Local name: Barabudhur

Experts believe that Borobudur was built between 750 and 850 AC during the Buddhist dynasty of Sailendra. At the base, the temple is 123 by 123 metres, and it has 9 levels. On the highest level there is a large stupa, surrounded by 72 smaller stupas.

Girls attempt to touch the Budha statue inside the stupa.
Girls attempt to touch the Budha statue inside the stupa. Corno van den Berg

The story goes that if you can touch the Buddha in the small stupa, it will bring you luck. But considering the damage this does to the statue, it’s better if you don’t.

For a long time the temple was covered by soil and vegetation, and wasn’t discovered until 1814 when Dutchman HC Cornelius came upon it.

The stupas of Borobudur
The stupas of Borobudur. Corno van den Berg

He uncovered the temple with the help of more than 200 men, and it wasn’t until 1885 that they reached the base of the temple. To protect it for future generations, the temple was added to the UNESCO World Heritage List in 1991.

It’s a very busy tourist attraction, but the temple remains an absolute must for your bucket list. Come early in the morning to watch the sunrise here. Buy a combination ticket so you can also visit the nearby Prambanan Temple.


400 Stupas

There are more than 400 stupas on the top three terraces of the temple. These terraces are circles, symbolising eternal life. In every stupa there’s a Buddha statue. There are 72 small stupas on the top terrace of the temple, built around a large one in the centre. This large stupa is a symbol for Nirvana, or the afterlife. When you include this stupa in the height of the building, it reaches 40 metres.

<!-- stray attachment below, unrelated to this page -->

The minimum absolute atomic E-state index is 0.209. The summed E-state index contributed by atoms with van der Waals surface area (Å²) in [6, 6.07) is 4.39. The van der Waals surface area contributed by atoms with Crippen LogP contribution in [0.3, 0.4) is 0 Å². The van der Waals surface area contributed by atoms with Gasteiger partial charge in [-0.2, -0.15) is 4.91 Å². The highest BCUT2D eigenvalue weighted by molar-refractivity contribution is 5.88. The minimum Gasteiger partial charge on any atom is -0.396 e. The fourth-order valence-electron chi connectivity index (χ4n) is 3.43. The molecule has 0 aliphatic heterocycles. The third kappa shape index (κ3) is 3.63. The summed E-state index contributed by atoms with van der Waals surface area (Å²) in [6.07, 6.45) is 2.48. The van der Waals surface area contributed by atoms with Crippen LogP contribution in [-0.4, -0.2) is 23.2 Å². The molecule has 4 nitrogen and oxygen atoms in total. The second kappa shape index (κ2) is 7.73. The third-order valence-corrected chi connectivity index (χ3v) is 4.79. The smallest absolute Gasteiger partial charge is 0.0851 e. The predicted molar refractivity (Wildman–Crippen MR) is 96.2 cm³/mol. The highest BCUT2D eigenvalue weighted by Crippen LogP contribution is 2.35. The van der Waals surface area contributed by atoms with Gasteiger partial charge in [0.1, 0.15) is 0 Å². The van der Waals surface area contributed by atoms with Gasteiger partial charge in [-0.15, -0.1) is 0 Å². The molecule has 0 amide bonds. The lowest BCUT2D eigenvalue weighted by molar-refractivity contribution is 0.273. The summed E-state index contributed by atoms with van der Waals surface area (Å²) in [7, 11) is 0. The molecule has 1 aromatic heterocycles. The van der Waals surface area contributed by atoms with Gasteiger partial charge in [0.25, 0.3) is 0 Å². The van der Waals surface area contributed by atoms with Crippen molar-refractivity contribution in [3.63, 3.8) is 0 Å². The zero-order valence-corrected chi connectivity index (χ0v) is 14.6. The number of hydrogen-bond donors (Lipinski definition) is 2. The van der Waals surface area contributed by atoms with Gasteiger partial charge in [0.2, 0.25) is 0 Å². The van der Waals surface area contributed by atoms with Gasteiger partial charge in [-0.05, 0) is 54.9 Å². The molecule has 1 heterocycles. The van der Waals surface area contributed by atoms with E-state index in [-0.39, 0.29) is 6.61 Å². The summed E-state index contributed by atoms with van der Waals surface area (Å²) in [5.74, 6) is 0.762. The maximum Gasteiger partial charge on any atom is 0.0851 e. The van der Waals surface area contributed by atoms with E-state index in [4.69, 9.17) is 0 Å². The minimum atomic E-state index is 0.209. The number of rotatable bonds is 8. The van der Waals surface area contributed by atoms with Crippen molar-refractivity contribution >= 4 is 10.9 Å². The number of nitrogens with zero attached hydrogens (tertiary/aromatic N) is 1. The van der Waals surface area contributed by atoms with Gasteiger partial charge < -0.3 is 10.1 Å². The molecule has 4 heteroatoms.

9 Floors

The building itself is 123 square metres, and has nine floors. The lower six are square, the top three are circular. These floors are divided into three sections that represent the realms of Mahayana Buddhist cosmology. They are Kamadhatu (the world of desires) or the world we live in, Rupadhatu (the world of forms) where humans transcend earthly life, and Arupadhatu (the formless world) where the gods live, that’s where everything is perfect.

6 Kilometres of reliefs

The walls of the temple show an almost endless number of reliefs, with a total length of 6 kilometres. It is believed the nine flours represent nine different meditation techniques, which you need to master to reach the highest level. There are more than 1500 reliefs on the bottom four floors, depicting the life of Buddha. Each image is incredibly detailed.

Must Do! Tips:

Sleep with a view of Borobudur

Amanjiwo is a luxury hotel with a view of Borobudur, a perfect place to stay if you’d like to see the sun rise over the temple from your own private terrace. Or if you’d like to visit the temple early in the morning before the crowds arrive. The temple is about an hour’s drive from Yogyakarta, so you’ll save that time by staying nearby. When you arrive take a look through the window in the hall, it looks straight onto the temple. The room rates are high, so it’s not for everyone.

See Borobudur from a mountain top

The place to be if you want to see Borobudur from afar is Menorer Hill. The surrounding hills make a great backdrop for the idyllic setting of the temple between several volcanoes. The best time to ascent the hill on foot is the dry season (especially August), and the best time of day is early morning.

Watch the sun rise between the stupas

The hills around Borobudur, and its lush, green setting make a wonderful décor. Watching the sun announce a brand-new day is kind of a must here. It’s a perfect occasion to take in the remarkable building and its history, and it’ll be relatively quiet at this time of day. Of course, you can also choose to watch the sun set instead, when it colours the sky bright red. Though don’t expect the enjoy the view by yourself. Do keep in mind you need to pay extra to see the sunrise. You can always arrive just after sunrise and watch the sun climb up over the temple.

Witness the morning prayer

Borobudur is still used for religious purposes by Buddhist monks, especially in the morning. Most of them are pilgrims, who come from all over the globe. If you watch closely you’ll notice they walk around each floor seven times, in a clockwise direction. There are also many groups (tourists as well as Buddhists) who come here to meditate.

Buddhism Temples